Name Product Minimum deposit to open ATMs Out-of-network ATM fee
Axos Bank Rewards Checking
ATM fees reimbursed at any ATM nationwide
Earn up to 1.25% APY while enjoying a suite of digital tools for smarter money management.
Aspiration Spend & Save Account
55,000 free in-network ATMs
Deposits are fossil fuel-free. A spend and save combo account with unlimited cash back rewards and deposits insured by the FDIC.
Consumers Credit Union Rewards Checking
Over 30,000 ATMs and access to over 5,000 shared branches
Earn a super high 3.09% APY on balances up to $10,000 if you receive eDocuments, make 12+ debit card purchases totaling $100+ and direct deposit $500+ each month. Earn 4.09% APY if you also spend $500+ on CCU's credit card, or 5.09% if you also spend $1,000+ on the credit card monthly.
Radius Bank Rewards Checking
More than 20,000 ATMs + unlimited ATM surcharge rebates
Earn cash back with this high-interest checking account, plus get free ATM access worldwide.

Compare up to 4 providers

How do I compare interest-earning accounts?

If you’re looking for an interest-earning account with a debit card, here are some things to consider:

  • Compare the maximum interest rate you can earn on each account. Does this rate apply at all times or are there certain conditions that need to be satisfied each month?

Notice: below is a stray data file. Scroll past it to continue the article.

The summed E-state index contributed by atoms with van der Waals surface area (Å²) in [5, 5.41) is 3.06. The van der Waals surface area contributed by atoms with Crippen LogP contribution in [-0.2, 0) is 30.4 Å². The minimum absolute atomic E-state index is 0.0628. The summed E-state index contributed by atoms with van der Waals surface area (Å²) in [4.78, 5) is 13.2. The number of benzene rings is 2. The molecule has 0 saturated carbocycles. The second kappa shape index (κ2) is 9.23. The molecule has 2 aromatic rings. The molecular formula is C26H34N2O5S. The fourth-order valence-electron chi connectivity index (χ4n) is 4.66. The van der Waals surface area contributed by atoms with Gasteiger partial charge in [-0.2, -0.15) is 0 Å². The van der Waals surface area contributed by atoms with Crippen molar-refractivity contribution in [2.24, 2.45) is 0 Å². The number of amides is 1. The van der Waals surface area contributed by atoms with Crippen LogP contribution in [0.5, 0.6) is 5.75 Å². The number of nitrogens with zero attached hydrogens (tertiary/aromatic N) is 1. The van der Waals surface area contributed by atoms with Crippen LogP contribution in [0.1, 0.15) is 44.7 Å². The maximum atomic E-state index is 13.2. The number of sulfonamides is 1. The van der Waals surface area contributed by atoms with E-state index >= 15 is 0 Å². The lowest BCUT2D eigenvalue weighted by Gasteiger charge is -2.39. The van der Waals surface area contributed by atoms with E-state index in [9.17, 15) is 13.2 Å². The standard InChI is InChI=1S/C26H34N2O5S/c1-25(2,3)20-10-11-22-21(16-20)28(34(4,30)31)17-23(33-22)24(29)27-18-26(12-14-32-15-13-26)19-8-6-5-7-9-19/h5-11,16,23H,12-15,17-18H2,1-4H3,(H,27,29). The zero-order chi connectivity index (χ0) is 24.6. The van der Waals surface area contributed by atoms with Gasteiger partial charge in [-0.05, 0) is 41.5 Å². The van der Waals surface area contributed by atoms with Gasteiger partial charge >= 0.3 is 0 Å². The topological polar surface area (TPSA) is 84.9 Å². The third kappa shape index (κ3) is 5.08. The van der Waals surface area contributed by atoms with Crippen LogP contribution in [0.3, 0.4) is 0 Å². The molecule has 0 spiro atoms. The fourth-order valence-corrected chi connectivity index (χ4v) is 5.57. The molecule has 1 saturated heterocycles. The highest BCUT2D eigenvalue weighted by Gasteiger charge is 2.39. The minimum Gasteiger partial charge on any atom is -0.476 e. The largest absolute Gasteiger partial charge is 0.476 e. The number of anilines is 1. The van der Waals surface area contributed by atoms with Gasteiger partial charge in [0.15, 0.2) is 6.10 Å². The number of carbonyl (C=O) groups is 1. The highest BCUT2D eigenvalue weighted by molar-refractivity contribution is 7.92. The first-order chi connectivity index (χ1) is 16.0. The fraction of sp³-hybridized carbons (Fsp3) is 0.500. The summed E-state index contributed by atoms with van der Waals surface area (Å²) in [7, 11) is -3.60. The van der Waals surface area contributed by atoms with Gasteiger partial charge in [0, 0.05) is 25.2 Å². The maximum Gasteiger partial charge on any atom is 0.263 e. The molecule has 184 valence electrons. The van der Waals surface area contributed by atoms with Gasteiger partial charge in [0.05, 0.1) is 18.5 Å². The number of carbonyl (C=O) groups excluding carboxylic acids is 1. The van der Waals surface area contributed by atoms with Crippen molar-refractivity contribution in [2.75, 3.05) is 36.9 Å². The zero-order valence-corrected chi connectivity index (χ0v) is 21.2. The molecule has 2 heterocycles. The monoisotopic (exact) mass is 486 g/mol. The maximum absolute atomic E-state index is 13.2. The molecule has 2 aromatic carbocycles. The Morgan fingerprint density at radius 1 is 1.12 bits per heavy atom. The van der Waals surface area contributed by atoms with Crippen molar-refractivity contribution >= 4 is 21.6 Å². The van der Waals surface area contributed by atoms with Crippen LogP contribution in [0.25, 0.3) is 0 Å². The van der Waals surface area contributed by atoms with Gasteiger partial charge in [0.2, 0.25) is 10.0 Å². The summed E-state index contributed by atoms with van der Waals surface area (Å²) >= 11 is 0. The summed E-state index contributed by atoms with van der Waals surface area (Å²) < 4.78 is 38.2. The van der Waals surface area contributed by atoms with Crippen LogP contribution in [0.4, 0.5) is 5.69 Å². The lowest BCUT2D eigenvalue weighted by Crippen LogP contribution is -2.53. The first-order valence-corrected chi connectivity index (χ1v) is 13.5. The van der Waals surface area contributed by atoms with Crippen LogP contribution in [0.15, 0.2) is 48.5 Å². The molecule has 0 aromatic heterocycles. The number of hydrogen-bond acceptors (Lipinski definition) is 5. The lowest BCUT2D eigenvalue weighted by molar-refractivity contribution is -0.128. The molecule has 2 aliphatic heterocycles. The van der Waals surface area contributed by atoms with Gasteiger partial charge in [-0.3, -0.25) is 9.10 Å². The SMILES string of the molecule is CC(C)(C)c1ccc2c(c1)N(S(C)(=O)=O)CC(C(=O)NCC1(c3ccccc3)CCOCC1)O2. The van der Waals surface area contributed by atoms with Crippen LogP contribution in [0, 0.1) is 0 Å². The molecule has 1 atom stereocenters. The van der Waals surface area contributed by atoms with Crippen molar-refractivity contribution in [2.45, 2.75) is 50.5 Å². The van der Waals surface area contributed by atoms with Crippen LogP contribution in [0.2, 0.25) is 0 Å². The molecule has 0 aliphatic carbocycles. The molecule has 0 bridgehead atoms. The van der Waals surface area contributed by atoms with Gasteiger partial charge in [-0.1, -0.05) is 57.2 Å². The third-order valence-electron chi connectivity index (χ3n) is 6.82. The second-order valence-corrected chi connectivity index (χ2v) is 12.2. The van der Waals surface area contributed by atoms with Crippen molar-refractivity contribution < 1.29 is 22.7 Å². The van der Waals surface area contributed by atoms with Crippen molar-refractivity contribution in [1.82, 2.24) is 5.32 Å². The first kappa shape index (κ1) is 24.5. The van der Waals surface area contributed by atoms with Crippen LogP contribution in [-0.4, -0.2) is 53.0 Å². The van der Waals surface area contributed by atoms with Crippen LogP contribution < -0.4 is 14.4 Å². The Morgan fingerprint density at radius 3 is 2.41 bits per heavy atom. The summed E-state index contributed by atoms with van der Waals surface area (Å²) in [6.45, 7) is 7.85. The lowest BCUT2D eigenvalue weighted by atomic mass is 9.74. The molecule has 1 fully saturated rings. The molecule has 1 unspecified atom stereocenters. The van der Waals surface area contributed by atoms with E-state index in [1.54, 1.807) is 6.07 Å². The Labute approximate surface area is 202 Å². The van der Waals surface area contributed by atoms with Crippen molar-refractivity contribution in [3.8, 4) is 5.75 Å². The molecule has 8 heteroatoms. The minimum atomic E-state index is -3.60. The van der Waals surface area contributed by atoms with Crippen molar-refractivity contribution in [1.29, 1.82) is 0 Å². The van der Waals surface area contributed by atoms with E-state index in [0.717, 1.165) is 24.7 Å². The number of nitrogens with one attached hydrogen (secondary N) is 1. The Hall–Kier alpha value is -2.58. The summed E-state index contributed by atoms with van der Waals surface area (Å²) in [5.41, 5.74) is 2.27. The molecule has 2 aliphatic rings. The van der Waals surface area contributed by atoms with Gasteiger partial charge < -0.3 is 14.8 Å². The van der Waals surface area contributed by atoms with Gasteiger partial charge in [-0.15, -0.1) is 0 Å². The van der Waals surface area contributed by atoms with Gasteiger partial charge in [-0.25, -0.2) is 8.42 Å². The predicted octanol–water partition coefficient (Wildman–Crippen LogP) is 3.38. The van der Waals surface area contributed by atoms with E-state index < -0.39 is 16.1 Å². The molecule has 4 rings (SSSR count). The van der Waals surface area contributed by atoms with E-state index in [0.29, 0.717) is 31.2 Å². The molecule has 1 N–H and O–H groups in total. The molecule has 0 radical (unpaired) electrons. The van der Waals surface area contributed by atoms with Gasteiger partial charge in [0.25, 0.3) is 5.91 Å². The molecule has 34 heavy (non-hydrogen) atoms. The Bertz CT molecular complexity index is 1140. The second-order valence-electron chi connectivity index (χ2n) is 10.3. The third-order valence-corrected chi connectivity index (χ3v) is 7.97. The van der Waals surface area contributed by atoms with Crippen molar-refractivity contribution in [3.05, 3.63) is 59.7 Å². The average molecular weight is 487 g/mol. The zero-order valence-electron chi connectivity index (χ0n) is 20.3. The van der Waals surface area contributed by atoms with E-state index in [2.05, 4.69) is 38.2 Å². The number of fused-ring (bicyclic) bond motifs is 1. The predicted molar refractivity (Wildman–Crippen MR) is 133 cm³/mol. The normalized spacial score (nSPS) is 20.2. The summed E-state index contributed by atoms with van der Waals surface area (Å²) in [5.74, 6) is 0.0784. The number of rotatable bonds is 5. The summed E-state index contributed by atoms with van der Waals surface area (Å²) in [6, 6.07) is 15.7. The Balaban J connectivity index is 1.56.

• Check the fees. Fees are an important factor when determining the value of any bank account, so check for any monthly service fees, annual debit card fees, transaction fees, ATM withdrawal fees and overseas transaction fees that may apply. Also consider whether any ongoing monthly fees can be waived if you meet a special requirement, such as depositing a minimum amount each month.
  • Compare the ways you can access the funds. Can you make ATM withdrawals, online transfers and direct debits? Can you also use the card in a store, and is there any limit on the number of times you can access your account each month?
  • Weigh the benefits of the debit card you get. Visa and Mastercard are accepted at tens of millions of locations around the world, but if you have a preference for either brand, make sure you choose an account with the right type of card attached.